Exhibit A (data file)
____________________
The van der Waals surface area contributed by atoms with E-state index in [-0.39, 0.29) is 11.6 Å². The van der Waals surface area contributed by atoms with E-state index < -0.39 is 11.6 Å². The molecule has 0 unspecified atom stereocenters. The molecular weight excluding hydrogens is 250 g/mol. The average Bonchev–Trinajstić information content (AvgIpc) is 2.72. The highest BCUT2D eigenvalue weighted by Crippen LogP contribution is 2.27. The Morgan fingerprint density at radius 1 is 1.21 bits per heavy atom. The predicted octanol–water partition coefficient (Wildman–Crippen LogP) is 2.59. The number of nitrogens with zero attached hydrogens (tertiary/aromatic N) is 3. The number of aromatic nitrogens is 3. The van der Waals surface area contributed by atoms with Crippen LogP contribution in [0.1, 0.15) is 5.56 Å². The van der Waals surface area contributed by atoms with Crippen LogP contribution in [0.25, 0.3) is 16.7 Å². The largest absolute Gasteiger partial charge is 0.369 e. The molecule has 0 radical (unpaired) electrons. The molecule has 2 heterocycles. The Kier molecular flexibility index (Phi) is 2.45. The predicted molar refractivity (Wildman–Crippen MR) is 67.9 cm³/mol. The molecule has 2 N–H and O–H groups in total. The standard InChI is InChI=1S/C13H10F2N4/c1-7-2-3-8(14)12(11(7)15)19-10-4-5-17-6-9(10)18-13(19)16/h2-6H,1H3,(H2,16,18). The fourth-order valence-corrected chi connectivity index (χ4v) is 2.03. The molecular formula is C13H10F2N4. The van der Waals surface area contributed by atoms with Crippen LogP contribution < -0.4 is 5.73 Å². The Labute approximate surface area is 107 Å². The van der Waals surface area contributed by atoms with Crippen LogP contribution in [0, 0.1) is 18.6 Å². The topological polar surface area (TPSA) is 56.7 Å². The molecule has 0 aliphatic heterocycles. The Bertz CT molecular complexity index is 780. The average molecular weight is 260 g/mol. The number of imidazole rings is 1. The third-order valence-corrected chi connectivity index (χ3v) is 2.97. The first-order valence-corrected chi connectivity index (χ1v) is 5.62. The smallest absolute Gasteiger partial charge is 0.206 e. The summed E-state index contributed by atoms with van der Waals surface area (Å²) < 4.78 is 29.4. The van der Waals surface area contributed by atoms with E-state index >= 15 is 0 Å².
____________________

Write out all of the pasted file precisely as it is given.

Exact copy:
The van der Waals surface area contributed by atoms with E-state index in [-0.39, 0.29) is 11.6 Å². The van der Waals surface area contributed by atoms with E-state index < -0.39 is 11.6 Å². The molecule has 0 unspecified atom stereocenters. The molecular weight excluding hydrogens is 250 g/mol. The average Bonchev–Trinajstić information content (AvgIpc) is 2.72. The highest BCUT2D eigenvalue weighted by Crippen LogP contribution is 2.27. The Morgan fingerprint density at radius 1 is 1.21 bits per heavy atom. The predicted octanol–water partition coefficient (Wildman–Crippen LogP) is 2.59. The number of nitrogens with zero attached hydrogens (tertiary/aromatic N) is 3. The number of aromatic nitrogens is 3. The van der Waals surface area contributed by atoms with Crippen LogP contribution in [0.1, 0.15) is 5.56 Å². The van der Waals surface area contributed by atoms with Crippen LogP contribution in [0.25, 0.3) is 16.7 Å². The largest absolute Gasteiger partial charge is 0.369 e. The molecule has 0 radical (unpaired) electrons. The molecule has 2 heterocycles. The Kier molecular flexibility index (Phi) is 2.45. The predicted molar refractivity (Wildman–Crippen MR) is 67.9 cm³/mol. The molecule has 2 N–H and O–H groups in total. The standard InChI is InChI=1S/C13H10F2N4/c1-7-2-3-8(14)12(11(7)15)19-10-4-5-17-6-9(10)18-13(19)16/h2-6H,1H3,(H2,16,18). The fourth-order valence-corrected chi connectivity index (χ4v) is 2.03. The molecular formula is C13H10F2N4. The van der Waals surface area contributed by atoms with Crippen LogP contribution < -0.4 is 5.73 Å². The Labute approximate surface area is 107 Å². The van der Waals surface area contributed by atoms with Crippen LogP contribution in [0, 0.1) is 18.6 Å². The topological polar surface area (TPSA) is 56.7 Å². The molecule has 0 aliphatic heterocycles. The Bertz CT molecular complexity index is 780. The average molecular weight is 260 g/mol. The number of imidazole rings is 1. The third-order valence-corrected chi connectivity index (χ3v) is 2.97. The first-order valence-corrected chi connectivity index (χ1v) is 5.62. The smallest absolute Gasteiger partial charge is 0.206 e. The summed E-state index contributed by atoms with van der Waals surface area (Å²) < 4.78 is 29.4. The van der Waals surface area contributed by atoms with E-state index >= 15 is 0 Å².